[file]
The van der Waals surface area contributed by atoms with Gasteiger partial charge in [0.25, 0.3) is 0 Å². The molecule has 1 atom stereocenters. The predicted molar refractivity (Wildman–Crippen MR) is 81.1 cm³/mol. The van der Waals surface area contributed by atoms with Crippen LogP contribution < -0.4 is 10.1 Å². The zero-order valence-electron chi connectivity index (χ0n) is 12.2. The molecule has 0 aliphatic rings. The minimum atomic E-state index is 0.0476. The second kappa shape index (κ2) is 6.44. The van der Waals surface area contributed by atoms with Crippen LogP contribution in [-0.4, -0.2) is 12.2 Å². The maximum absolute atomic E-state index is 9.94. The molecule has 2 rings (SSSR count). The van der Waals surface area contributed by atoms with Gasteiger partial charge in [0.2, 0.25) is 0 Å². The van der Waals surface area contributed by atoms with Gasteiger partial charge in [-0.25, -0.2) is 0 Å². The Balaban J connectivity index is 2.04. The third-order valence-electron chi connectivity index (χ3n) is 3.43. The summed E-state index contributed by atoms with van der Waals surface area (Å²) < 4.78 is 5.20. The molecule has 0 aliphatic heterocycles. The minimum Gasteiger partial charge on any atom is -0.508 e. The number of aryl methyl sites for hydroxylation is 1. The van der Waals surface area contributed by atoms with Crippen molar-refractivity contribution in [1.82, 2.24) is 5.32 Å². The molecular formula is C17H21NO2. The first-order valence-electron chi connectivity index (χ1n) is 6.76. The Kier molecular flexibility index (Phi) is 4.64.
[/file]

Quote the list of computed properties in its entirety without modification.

The van der Waals surface area contributed by atoms with Gasteiger partial charge in [0.25, 0.3) is 0 Å². The molecule has 1 atom stereocenters. The predicted molar refractivity (Wildman–Crippen MR) is 81.1 cm³/mol. The van der Waals surface area contributed by atoms with Crippen LogP contribution < -0.4 is 10.1 Å². The zero-order valence-electron chi connectivity index (χ0n) is 12.2. The molecule has 0 aliphatic rings. The minimum atomic E-state index is 0.0476. The second kappa shape index (κ2) is 6.44. The van der Waals surface area contributed by atoms with Crippen LogP contribution in [-0.4, -0.2) is 12.2 Å². The maximum absolute atomic E-state index is 9.94. The molecule has 2 rings (SSSR count). The van der Waals surface area contributed by atoms with Gasteiger partial charge in [0.2, 0.25) is 0 Å². The van der Waals surface area contributed by atoms with Gasteiger partial charge in [-0.25, -0.2) is 0 Å². The Balaban J connectivity index is 2.04. The third-order valence-electron chi connectivity index (χ3n) is 3.43. The summed E-state index contributed by atoms with van der Waals surface area (Å²) < 4.78 is 5.20. The molecule has 0 aliphatic heterocycles. The minimum Gasteiger partial charge on any atom is -0.508 e. The number of aryl methyl sites for hydroxylation is 1. The van der Waals surface area contributed by atoms with Crippen molar-refractivity contribution in [1.82, 2.24) is 5.32 Å². The molecular formula is C17H21NO2. The first-order valence-electron chi connectivity index (χ1n) is 6.76. The Kier molecular flexibility index (Phi) is 4.64.